writers on dancing

The DanceView Times, New York edition

An Evening's Debuts

Tschaikovsky Piano Concerto No. 2/Harlequinade
New York City Ballet
New York State Theater
New York, NY
January 20, 2004

by Mary Cargill
copyright 2004 by Mary Cargill

Jennie Somogyi made her eagerly awaited debut as the lead ballerina in Tschaikovsky Piano Concerto No. 2; she has previously danced gloriously in the second lead. This ballet, so full of the spirit of Petipa, needs a phenomenally accomplished dancer, which of course Somogyi is, as well as an instinctive ballerina, who can make the steps sing her own song. Somogyi does have the rare ability to speak with her body, without imposing a false drama, and it was an extraordinary debut.

The opening cadenza, where the ballerina (who might as well be called Aurora) dances a fast and difficult solo, recalls the beautiful princess at her birthday party, and Somogyi did have the youthful grandeur and grace notes (if not always impeccably secure turns) to bring the role alive with all its youthful joy.

Following the pattern of The Sleeping Beauty, the next movement is a vision scene of concentrated, unfulfilled longing. Her Prince, Charles Askegard, too, understood the meaning behind the steps and caught the mood very well—his sad and lonely bow to the empty stage was a perfect balance between personal and abstract feeling. Somogyi brought her unique dramatic understanding to the scene, with its delicate mystery. To see her rushing through the group of nymphs, reaching out, yet still in another world, was absolutely transporting.

She was back on earth for the triumphant final pas de deux. Somogyi is so centered and her movement seems to come from within her, which gives a three-dimensional, sculptured quality to her dancing. This is illuminated by her apparently instinctive understanding and imagination, and she can create feeling without artificiality and make a character out of steps.

It wouldn’t be The Sleeping Beauty without a Carabosse, and unfortunately, Balanchine himself took that role, removing the tutus and the atmosphere, and substituting flimsy, washed-out dresses, but the glorious bones of the ballet are indestructible and Somogyi could make a dishrag look like a tutu and the work look like Ballet Imperial.

Harlequinade is a more literal reconstruction of a Petipa ballet, though it seems less focused and weaker dramatically than the Tchaikovsky work. For all its hustle bustle, it seems oddly under populated, because most of the large group dances are performed in a vacuum, with no one else on stage. With no one for the dancers to perform for, much of it comes across as padding. (All of the “homage to Petipa” ballets, on the other hand, seem to be saluting the ghosts of earlier ballets, and the stage seems full.) Children certainly turn up in Petipa’s ballets, but they are integrated into the action, used as an accent. Even in the Comedia dell’Arte, hordes and hordes of children would not be wandering around the park alone, and their interminable dances, aimed directly at the audience, gives the work a disjointed, glorified dance recital feel.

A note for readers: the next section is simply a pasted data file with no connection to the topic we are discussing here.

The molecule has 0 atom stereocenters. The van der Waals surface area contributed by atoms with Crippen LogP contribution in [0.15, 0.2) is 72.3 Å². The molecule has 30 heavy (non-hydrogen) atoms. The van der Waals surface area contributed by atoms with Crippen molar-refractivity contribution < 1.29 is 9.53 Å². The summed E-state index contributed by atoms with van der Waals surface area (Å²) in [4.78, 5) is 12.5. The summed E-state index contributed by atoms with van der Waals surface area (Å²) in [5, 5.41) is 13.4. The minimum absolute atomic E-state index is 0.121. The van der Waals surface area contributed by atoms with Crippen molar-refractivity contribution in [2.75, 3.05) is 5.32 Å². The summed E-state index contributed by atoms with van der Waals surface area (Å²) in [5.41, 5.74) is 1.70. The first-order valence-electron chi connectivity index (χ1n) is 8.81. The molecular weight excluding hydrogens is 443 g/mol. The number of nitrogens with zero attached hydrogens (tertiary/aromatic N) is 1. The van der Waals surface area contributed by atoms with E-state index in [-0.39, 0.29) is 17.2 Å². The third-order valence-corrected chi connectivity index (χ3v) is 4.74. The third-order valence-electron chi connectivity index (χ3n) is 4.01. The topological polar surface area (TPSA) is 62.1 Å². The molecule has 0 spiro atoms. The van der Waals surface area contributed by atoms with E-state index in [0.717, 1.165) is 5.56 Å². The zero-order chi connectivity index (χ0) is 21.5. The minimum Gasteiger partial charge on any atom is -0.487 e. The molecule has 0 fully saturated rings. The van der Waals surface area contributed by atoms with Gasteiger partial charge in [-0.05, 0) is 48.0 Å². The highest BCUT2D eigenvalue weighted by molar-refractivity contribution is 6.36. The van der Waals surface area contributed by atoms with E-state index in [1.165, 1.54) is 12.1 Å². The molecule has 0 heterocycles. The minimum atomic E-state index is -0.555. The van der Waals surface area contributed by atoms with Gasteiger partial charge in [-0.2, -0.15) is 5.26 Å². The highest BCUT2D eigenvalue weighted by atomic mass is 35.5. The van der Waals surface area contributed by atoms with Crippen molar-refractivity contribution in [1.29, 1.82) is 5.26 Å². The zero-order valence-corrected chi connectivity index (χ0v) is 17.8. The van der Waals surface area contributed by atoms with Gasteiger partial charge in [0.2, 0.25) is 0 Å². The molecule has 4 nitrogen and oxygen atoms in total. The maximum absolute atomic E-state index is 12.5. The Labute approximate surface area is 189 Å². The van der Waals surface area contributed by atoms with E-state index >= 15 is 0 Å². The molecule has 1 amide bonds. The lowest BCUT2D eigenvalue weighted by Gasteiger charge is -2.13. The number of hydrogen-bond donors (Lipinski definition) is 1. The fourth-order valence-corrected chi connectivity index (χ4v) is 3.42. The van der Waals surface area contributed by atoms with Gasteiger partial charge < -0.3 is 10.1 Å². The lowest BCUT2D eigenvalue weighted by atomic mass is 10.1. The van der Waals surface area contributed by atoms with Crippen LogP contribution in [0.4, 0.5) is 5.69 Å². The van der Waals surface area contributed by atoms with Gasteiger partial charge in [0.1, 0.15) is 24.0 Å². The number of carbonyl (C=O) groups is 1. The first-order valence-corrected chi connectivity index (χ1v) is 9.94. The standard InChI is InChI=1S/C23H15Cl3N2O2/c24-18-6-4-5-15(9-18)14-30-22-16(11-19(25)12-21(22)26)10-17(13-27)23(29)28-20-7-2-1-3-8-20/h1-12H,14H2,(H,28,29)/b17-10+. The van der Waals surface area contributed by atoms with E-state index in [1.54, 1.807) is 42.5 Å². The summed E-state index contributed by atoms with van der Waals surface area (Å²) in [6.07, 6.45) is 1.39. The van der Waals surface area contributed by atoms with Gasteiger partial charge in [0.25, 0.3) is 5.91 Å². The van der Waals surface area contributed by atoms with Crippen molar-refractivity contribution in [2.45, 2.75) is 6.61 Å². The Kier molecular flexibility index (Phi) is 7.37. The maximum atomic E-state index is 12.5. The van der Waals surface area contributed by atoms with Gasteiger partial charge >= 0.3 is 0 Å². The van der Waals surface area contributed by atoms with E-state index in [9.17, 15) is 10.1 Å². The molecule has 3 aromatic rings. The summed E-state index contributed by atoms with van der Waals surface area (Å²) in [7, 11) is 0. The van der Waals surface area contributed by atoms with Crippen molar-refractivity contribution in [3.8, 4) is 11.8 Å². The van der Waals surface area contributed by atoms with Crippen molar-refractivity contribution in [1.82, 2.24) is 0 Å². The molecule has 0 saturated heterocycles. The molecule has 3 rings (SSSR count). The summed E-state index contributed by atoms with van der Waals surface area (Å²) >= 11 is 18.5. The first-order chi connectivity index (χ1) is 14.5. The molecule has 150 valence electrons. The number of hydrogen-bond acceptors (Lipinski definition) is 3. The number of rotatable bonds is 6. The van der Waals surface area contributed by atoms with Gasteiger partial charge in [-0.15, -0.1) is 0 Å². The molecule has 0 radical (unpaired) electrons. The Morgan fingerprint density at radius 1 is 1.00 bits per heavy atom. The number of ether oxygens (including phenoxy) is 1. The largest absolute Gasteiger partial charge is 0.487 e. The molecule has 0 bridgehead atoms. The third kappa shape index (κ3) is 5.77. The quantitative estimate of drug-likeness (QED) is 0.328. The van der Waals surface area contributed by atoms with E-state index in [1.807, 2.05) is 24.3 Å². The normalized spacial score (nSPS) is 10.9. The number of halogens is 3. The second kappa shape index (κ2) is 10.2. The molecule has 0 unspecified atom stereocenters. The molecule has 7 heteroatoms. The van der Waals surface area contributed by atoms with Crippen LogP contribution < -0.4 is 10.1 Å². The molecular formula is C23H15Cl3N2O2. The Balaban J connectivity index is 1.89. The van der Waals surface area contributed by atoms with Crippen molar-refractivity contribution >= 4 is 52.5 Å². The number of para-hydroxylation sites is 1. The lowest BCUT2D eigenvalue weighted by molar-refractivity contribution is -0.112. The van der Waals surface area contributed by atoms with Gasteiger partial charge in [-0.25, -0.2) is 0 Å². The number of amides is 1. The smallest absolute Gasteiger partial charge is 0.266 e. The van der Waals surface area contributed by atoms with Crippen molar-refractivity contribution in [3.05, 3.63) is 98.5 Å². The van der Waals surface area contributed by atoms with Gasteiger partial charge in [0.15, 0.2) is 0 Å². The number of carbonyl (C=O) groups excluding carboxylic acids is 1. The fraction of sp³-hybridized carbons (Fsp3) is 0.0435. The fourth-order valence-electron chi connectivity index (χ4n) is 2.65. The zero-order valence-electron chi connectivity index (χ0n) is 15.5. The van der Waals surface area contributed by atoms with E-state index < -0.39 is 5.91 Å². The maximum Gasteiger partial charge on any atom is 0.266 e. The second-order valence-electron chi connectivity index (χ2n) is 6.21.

However, there are some wonderful parts to the ballet, not the least of which is the dancy, lilting score by Ricardo Drigo. No, it is not great music, but it provides a wonderful floor. The bouncy music for Les Scaramouches has some of the most delicious choreography around, especially when performed by the creamy and joyful Carla Korbes.

Nikolaj Hübbe and Yvonne Borree both made their debuts, and both brought a real sense of character and sweetness to their parts. Hübbe is not the powerhouse of old, but he has a wonderful understanding of the little details that make the part come alive and the intelligence to realize that comedy comes from trying to be real, not from trying to be funny. The beautiful Italian lilt to the serenade rippled through his body, up through his arms and out to Columbine.

Borree, too, underplayed the cuteness of the first pas de deux, and the kisses (which can become lip smackingly tiresome) were delicate and genuinely sweet. Her final act solo was lovely, with a sense of dancing on a moonbeam. Unfortunately, the fast turns of the coda got the better of her, but the role suits her very well.

Pierrette, with its charm and its fast footwork, could have been made for Megan Fairchild, and she is simply delightful. Her technique is astounding, but, for me, her stage presence is even more impressive; she never stepped out of character, every move and every glace was directed at someone on stage, so she drew the audience into the action and kept their attention without coyness or extra flounces. Her Pierrot, Joaquin de Luz, as the sleepy, muddle-headed servant, was also as rounded a character as the ballet allows, and he kept the floppy, sad-eyed persona throughout, though he did let rip during his solo with some dynamic jumps.

On the pure dance level, Ashley Bouder, as the lead Alouette, had a perfect role for her powerful jump and beautifully placed upper body. “Boy, that girl can dance” a man muttered behind me during her first, fleeing appearance, and boy, is he right.

Originally published:
Volume 2, Number 3
January 23, 2004

Copyright © 2004 by Mary Cargill



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The Autumn DanceView is out:

New York City Ballet's Spring 2003 season reviewed by Gia Kourlas

An interview with the Kirov Ballet's Daria Pavlenko by Marc Haegeman

Reviews of San Francisco Ballet (by Rita Felciano) and Paris Opera Ballet (by Carol Pardo)

The ballet tradition at the Metropolitan Opera (by Elaine Machleder)

Reports from London (Jane Simpson) and the Bay Area (Rita Felciano).

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last updated on January 11, 2004